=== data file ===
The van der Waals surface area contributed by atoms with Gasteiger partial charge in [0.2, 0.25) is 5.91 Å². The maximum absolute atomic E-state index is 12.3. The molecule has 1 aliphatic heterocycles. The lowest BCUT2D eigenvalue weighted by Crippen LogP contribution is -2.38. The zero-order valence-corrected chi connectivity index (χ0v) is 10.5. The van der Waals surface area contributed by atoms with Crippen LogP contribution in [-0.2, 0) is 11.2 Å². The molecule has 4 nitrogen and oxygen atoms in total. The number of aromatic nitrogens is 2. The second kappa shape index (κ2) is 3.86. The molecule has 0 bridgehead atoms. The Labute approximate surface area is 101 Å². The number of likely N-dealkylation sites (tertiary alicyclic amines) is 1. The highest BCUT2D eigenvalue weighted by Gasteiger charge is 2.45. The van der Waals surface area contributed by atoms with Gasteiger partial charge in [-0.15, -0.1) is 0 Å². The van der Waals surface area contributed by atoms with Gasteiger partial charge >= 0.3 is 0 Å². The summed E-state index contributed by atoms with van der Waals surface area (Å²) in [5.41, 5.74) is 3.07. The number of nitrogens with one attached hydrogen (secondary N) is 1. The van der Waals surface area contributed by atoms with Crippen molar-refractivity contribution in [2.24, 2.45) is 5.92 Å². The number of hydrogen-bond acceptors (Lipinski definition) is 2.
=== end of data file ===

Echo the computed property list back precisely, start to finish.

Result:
The van der Waals surface area contributed by atoms with Gasteiger partial charge in [0.2, 0.25) is 5.91 Å². The maximum absolute atomic E-state index is 12.3. The molecule has 1 aliphatic heterocycles. The lowest BCUT2D eigenvalue weighted by Crippen LogP contribution is -2.38. The zero-order valence-corrected chi connectivity index (χ0v) is 10.5. The van der Waals surface area contributed by atoms with Crippen LogP contribution in [-0.2, 0) is 11.2 Å². The molecule has 4 nitrogen and oxygen atoms in total. The number of aromatic nitrogens is 2. The second kappa shape index (κ2) is 3.86. The molecule has 0 bridgehead atoms. The Labute approximate surface area is 101 Å². The number of likely N-dealkylation sites (tertiary alicyclic amines) is 1. The highest BCUT2D eigenvalue weighted by Gasteiger charge is 2.45. The van der Waals surface area contributed by atoms with Gasteiger partial charge in [-0.15, -0.1) is 0 Å². The van der Waals surface area contributed by atoms with Gasteiger partial charge >= 0.3 is 0 Å². The summed E-state index contributed by atoms with van der Waals surface area (Å²) in [5.41, 5.74) is 3.07. The number of nitrogens with one attached hydrogen (secondary N) is 1. The van der Waals surface area contributed by atoms with Crippen molar-refractivity contribution in [2.24, 2.45) is 5.92 Å². The number of hydrogen-bond acceptors (Lipinski definition) is 2.